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Edwards’ two tires beat Stewart’s four
by Matt Taliaferro
In Las Vegas, the hand you’re dealt doesn’t have to be great, just better than those you’re playing against. Such was the case on Sunday, when Carl Edwards outran a dominant Tony Stewart, who fell victim to a pit road penalty that dictated his strategy for the remainder of the event and ultimately doomed his chance at a win in the Kobalt Tools 400. Edwards, in turn, led the final 22 laps and cruised to a 1.2-second win at the Las Vegas Motor Speedway.
“I think Tony was the car to beat all day,” Edwards said. “That car was just lightning fast. But those guys (Stewart’s crew) took two tires with 60 or 70 laps to go, and he took off, so Bob (Osborne, crew chief) said, ‘Hey, let’s try it, let’s take two tires.’ We came in, we pitted, the guys did a great job — I barely beat Juan Montoya once we got back on the race track — so this pit stop was key. If it would have been a half-second longer we would not have won the race.”
Ah, yes — back to Stewart. As Edwards referenced, it was his miscue — or rather, his misfortune — that set the tone for the remainder of the race.
Stewart started 15th, but worked his way into the lead on lap 99 and imposed his will on the field from there, leading 124 laps until a caution on lap 151 changed the complexion of the race. During the ensuing round of pit stops, Stewart pulled a lug wrench air hose out of his stall and was issued a pass-through penalty for taking equipment outside his pit box, dropping his No. 14 Chevy out of the lead and into 27th on the restart.
When a caution on lap 195 precipitated another round of yellow-flag stops, Darian Grubb, crew chief for the No. 14 team, made the call for two tires when the majority of the field took four in an effort to gain track position. Stewart won the battle off pit road as a result, and pulled away from the field when the green waved with 66 laps remaining.
When the fuel window re-opened with 32 laps to go, Stewart again hit pit road and was forced to take four tires, while others who had taken four on the previous stop — namely Edwards, Juan Pablo Montoya, Marcos Ambrose and Ryan Newman — took two. That relegated Stewart to third when the stops cycled through, and handicapped his track position.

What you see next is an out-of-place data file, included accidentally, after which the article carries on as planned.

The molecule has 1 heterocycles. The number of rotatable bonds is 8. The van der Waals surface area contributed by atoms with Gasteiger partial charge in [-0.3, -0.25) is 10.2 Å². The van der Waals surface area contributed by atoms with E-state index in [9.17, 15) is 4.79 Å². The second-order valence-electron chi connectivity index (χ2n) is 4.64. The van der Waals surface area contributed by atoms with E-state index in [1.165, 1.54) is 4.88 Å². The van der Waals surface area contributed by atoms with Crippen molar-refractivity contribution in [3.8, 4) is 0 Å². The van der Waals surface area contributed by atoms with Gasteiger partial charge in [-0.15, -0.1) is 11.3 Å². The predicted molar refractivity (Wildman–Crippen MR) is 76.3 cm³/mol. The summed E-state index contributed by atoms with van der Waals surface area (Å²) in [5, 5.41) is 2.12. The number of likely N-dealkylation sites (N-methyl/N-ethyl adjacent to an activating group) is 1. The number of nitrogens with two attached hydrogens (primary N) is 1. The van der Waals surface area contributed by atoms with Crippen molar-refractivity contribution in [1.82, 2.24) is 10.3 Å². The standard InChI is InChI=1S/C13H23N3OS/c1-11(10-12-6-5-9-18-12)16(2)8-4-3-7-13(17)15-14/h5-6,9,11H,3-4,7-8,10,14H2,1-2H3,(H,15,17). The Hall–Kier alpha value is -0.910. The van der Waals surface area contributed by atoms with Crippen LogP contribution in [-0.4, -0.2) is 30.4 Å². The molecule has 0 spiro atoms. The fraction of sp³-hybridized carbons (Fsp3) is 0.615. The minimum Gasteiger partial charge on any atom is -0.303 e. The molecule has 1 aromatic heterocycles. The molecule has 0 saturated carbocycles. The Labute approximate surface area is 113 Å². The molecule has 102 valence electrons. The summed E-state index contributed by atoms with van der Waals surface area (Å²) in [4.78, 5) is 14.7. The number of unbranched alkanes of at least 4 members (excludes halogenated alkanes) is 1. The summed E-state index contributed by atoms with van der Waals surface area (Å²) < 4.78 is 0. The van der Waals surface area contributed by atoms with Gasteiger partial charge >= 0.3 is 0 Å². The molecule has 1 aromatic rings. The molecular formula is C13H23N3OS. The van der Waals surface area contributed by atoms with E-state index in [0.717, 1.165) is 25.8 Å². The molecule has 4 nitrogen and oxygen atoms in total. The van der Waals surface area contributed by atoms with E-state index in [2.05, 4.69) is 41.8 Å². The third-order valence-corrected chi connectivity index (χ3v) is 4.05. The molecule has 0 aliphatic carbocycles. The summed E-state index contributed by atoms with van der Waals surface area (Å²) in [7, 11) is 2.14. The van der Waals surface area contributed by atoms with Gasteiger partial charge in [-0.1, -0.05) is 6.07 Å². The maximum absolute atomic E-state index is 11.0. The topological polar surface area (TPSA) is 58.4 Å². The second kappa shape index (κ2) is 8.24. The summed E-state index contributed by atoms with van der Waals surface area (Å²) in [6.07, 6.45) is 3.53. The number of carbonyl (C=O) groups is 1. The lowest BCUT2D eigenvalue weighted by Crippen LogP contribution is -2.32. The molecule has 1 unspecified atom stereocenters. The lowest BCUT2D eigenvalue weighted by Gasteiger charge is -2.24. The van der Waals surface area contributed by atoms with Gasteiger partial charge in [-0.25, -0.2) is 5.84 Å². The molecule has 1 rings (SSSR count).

“I honestly think we had the car to beat today, we just gave it away,” Stewart said. “I don't know what happened on the pit stop there, but we had a miscue and had a penalty and had to go to the back, and unfortunately it kind of dealt our cards for us. Darian made a good call getting us the track position back, but it also showed everybody else that they could do it, too (take two tires), and we couldn't run two and a half runs on a set of left-side tires.”
Stewart’s assertion was accurate, as Bob Osborne, crew chief for Edwards’ No. 99 Ford, made the final two-tire stop based how the No. 14 pulled away from the pack in clean air with two tires.
“It definitely didn't hurt the decision-making process to see them (Stewart’s team) run extremely well with two tires,” Osborne said. “So yeah, I guess I was taking notes. Their car was very good regardless, and I thought our only opportunity was to leapfrog them on the racetrack and hope we were able to hold them off.”
Edwards did just that, leading the rest of the way for his second career win at LVMS. Stewart rebounded to finish second, while Montoya, Ambrose and Newman rounded out the top 5.
Stewart has been in position to win all three races thus far in the 2011 season, but has yet to close the deal. A similar two-tire stop at Phoenix ruined his chances last week when many in the field took four, and he lost his drafting partner after restarting second in a green-white-checker finish in the Daytona 500. Does he take solace in the fact that he now holds a tie for the points lead and is close to finding Victory Lane?
“I probably should, but that's not in my makeup,” Stewart said. “I mean, it kills me to throw a race away like that, especially at a place we haven’t won at yet. This was a big deal today, and when you lead that many laps (163 of 267) and have a car that’s that fast and you lose it … I’m sure tomorrow when the emotion dies down we’ll look back and say it was a great weekend, but man, it does not sit good right now.”
Stewart will have to wait to turn his near-misses into a victory, as the NASCAR Sprint Cup circuit takes one week off before returning to action at Bristol Motor Speedway on March 20.